APS Homepage

Poster: Biology & Disease Mgmt: Virology


Interactions between Bell pepper endornavirus and acute viruses
C. ESCALANTE (1), R. Valverde (1) (1) Louisiana State University Agricultural Center, U.S.A.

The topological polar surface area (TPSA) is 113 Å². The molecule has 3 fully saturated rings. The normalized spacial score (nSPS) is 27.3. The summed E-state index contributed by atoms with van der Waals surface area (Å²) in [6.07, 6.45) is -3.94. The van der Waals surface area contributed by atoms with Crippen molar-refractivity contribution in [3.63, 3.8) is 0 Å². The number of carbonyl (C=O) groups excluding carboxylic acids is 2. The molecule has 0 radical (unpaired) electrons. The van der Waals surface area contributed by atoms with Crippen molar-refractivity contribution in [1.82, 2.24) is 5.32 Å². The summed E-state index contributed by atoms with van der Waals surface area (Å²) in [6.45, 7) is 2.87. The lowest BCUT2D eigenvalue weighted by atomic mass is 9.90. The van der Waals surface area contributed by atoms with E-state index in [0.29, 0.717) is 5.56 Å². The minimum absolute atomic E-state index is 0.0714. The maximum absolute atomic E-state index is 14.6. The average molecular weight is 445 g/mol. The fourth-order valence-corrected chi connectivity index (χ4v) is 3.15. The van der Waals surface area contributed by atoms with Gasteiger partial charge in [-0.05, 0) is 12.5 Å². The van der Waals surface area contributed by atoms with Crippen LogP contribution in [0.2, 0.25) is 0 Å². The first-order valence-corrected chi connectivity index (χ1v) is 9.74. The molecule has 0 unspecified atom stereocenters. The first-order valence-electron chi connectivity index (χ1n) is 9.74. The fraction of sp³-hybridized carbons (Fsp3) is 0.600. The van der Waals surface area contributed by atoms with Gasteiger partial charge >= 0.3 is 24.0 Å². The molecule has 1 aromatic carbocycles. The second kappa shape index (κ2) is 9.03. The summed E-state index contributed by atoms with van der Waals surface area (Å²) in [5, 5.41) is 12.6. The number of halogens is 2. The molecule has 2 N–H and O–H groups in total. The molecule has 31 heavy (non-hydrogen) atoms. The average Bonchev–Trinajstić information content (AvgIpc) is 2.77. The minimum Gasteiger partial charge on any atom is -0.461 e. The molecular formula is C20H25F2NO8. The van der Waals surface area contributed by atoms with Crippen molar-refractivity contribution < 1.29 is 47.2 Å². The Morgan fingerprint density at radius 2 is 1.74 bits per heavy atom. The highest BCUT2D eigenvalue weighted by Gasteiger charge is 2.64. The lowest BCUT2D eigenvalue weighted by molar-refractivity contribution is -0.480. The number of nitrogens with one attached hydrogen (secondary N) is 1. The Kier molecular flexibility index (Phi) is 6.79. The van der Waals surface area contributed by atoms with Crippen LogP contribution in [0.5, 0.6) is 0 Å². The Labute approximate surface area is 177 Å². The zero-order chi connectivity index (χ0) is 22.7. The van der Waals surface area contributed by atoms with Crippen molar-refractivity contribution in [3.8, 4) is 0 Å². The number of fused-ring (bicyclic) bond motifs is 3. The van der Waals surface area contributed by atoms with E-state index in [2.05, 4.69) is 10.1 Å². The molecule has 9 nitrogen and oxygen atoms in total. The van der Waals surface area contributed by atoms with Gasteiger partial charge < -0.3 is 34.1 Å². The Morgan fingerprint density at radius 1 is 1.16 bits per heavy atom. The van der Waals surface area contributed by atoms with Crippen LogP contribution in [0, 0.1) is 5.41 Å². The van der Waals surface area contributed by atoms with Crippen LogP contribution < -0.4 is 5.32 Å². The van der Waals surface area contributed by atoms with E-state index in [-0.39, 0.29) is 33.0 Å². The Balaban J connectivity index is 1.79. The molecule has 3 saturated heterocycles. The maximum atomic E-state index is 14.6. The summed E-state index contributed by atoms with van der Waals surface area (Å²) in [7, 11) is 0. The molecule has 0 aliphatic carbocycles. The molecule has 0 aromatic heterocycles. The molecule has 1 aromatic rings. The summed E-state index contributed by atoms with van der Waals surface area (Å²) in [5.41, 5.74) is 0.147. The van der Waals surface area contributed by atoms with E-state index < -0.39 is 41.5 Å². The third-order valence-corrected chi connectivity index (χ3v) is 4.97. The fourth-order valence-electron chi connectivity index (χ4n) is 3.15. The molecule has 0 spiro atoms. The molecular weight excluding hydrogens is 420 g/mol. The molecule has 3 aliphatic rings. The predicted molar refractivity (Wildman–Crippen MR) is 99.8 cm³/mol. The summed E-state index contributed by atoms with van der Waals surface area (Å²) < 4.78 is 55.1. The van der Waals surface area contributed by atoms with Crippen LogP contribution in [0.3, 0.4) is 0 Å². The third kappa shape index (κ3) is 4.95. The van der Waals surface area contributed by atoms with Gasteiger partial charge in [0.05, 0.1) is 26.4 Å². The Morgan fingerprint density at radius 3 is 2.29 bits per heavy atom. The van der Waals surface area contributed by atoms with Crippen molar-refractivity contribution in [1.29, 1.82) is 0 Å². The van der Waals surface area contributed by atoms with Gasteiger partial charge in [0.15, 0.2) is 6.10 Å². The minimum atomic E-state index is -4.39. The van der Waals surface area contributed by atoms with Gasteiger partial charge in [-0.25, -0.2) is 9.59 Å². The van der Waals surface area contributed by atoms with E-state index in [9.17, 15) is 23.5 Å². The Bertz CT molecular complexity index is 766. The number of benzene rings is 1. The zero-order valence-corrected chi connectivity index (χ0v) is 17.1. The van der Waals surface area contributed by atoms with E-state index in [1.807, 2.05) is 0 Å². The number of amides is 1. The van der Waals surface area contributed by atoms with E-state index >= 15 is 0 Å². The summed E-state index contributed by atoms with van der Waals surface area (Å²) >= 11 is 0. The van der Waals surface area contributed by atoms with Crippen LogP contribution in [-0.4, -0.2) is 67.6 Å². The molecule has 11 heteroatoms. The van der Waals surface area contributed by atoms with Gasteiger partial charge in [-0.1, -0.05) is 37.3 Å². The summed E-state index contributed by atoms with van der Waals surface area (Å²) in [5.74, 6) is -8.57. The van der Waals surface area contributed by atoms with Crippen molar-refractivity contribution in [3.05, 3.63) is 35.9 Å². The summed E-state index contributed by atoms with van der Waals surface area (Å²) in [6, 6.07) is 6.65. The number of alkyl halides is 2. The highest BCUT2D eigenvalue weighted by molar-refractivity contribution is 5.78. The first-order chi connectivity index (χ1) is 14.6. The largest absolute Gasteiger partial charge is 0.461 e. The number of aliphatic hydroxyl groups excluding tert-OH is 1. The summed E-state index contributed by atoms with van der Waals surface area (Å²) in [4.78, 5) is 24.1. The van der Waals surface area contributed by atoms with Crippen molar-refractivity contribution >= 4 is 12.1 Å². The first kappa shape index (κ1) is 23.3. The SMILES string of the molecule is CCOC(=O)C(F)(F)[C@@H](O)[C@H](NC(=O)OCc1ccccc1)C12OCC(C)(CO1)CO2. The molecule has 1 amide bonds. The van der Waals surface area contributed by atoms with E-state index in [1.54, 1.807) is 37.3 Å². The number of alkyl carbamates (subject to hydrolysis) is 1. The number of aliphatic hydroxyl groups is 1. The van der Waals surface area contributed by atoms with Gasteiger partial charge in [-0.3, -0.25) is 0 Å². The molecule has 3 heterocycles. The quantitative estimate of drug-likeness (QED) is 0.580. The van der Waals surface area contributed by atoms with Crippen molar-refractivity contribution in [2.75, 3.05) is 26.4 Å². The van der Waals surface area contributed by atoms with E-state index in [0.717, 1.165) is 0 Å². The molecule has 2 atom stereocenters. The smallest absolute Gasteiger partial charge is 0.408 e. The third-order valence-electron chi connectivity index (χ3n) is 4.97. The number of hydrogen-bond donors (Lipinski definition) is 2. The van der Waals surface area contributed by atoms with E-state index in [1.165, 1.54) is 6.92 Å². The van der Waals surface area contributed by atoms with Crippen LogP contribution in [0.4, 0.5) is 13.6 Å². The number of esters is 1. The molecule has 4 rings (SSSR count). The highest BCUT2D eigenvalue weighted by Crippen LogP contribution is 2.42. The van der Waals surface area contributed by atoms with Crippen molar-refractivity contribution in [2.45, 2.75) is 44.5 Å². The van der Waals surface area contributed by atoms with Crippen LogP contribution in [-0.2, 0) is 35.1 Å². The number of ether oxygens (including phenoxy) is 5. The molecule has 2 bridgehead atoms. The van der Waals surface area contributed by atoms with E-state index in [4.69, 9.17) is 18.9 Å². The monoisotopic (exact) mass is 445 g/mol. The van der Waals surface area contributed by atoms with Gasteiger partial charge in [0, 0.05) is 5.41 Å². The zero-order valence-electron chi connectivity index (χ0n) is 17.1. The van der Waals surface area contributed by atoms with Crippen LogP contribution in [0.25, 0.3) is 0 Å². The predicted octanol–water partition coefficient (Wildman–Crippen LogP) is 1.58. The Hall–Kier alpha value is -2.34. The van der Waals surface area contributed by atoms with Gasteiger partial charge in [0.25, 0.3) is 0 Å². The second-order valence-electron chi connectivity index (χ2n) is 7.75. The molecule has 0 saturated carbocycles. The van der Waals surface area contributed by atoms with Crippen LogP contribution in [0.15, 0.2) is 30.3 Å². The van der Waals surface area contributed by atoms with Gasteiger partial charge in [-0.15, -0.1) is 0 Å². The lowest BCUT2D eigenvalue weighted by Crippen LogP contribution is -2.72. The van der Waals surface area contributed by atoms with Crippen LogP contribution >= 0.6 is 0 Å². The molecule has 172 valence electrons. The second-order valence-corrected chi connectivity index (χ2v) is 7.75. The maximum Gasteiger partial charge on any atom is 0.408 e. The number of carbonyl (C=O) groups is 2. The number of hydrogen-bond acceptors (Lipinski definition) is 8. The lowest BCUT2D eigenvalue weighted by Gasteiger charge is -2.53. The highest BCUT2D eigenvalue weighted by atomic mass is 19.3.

Persistent plant viruses do not cause detectable symptoms in their plant hosts. In contrast, acute viruses cause symptoms, and in most cases, disease. Most bell pepper (Capsicum annuum) cultivars are infected with the persistent virus Bell pepper endornavirus (BPEV). To study possible interactions between endornaviruses and acute viruses, we developed two near-isogenic lines of the bell pepper cultivar Marengo; one BPEV-infected and the other BPEV-free. The two lines were mechanically inoculated individually, with a mild (M) and a severe (S) isolate of the acute virus Pepper mild mottle virus (PMMoV). Symptoms were recorded and relative amounts of PMMoV determined by ELISA. When the two lines were inoculated with PMMoV-M, all plants reacted with mosaic symptoms. In contrast, when PMMoV-S was inoculated, BPEV-free plants reacted with systemic necrosis and mosaic while BPEV-infected plants reacted only with mosaic. Results of the ELISA test showed that plants of the BPEV-infected line yielded consistently less PMMoV than plants of the BPEV-free line; however, the differences were not statistically significant. The two bell pepper lines were also inoculated with Tomato spotted wilt virus, Potato virus Y, Cucumber mosaic virus, and Tobacco mosaic virus, and in all cases, plants reacted with similar symptoms. Results obtained in this investigation suggest that BPEV inhibit the systemic necrotic reaction of Marengo bell pepper caused by PMMoV-S.